In Colorado there is a major difference between remedies available to contractors, subcontractors, suppliers and others in the construction industry depending upon whether the project is privately or publicly owned.
Subcontractors and suppliers (and rental companies) on Colorado public projects have three ways to get paid:
• Sue and get a judgment against the contractors they worked for or supplied to
• Sue on the general contractor’s bond posted at the project if the general contract is over $50,000, or
• Apply through the verified claim/withholding process.
Here are each of these remedies considered separately.
From the contractor. If a contractor on a Colorado public project fails to pay its subs or suppliers, they may sue (or, if applicable, arbitrate) to get their money. That remedy cannot be successful if the contractor is broke, so the subcontractor or supplier must look to one or both of the other remedies. Since monies paid to contractors are designated as trust funds, people in control of those funds may be personally liable for three times amounts owed, plus attorneys' fees if they use those funds for something else.
From the bonding company. Colorado law requires that on public contracts of more than $50,000, the contractors must provide bonds to assure payments to subcontractors and suppliers. If not paid, subcontractors or suppliers may sue the contractor’s bonding company. A suit must be commenced within six months from substantial completion of the project. “Substantial completion” means when the work is sufficiently complete that it may be used for its intended purpose. Some bonds allow for a longer time within which suit may be commenced.
Against the public owner (withholding). Colorado law allows unpaid subcontractors and suppliers an opportunity to file verified claims for amounts due them with the public owner. If a claim is filed in a timely fashion, that requires the owner to withhold payment in the amount of their claims from the contractors. However, verified claims must be filed before the date fixed in “notice of final settlement” to be published by the owner in a local newspaper. Unpaid subcontractors and suppliers must file a lawsuit to recover upon their claims within 90 days after the final settlement date and notify the owner of the existence of their lawsuit in writing.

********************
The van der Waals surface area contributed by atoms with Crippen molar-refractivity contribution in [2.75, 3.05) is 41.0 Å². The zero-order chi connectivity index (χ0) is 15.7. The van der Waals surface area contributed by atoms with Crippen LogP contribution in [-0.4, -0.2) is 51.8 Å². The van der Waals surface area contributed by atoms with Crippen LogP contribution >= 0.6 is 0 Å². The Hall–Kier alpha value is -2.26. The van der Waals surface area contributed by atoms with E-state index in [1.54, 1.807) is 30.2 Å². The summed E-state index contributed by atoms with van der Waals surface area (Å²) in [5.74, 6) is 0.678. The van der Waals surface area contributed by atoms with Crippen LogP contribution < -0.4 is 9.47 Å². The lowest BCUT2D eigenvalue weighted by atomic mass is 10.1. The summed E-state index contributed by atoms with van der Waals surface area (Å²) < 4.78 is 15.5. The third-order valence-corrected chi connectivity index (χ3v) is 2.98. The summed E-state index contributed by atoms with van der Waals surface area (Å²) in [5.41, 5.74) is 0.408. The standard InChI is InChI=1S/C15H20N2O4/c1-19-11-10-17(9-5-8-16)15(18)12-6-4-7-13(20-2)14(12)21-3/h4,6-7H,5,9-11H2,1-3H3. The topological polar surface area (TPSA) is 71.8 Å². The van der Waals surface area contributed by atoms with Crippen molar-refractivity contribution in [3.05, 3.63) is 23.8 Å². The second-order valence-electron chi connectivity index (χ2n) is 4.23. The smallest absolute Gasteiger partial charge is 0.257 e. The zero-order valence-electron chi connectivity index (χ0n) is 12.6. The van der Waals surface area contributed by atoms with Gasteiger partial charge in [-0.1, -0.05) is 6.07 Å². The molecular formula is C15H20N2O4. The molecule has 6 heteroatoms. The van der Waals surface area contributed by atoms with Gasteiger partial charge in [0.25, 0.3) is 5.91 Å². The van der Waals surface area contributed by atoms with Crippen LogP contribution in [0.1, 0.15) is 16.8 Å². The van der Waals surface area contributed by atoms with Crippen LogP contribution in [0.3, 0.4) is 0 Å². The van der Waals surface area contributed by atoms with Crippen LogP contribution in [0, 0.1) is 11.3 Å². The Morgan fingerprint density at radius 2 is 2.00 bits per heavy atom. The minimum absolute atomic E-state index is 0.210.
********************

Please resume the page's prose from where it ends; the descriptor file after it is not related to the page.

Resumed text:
Those filing either verified or bond claims must be aware that if the dollar amounts they claim are excessive, they may forfeit their rights and have to pay costs and attorneys’ fees incurred in defending their claims.
The lesson here is that alert subcontractors and suppliers have remedies to assure that they get paid on Colorado public projects. All they have to do is know what their remedies are and take timely actions.
Albert B. Wolf is a principal in the Denver law firm of Wolf Slatkin & Madison PC.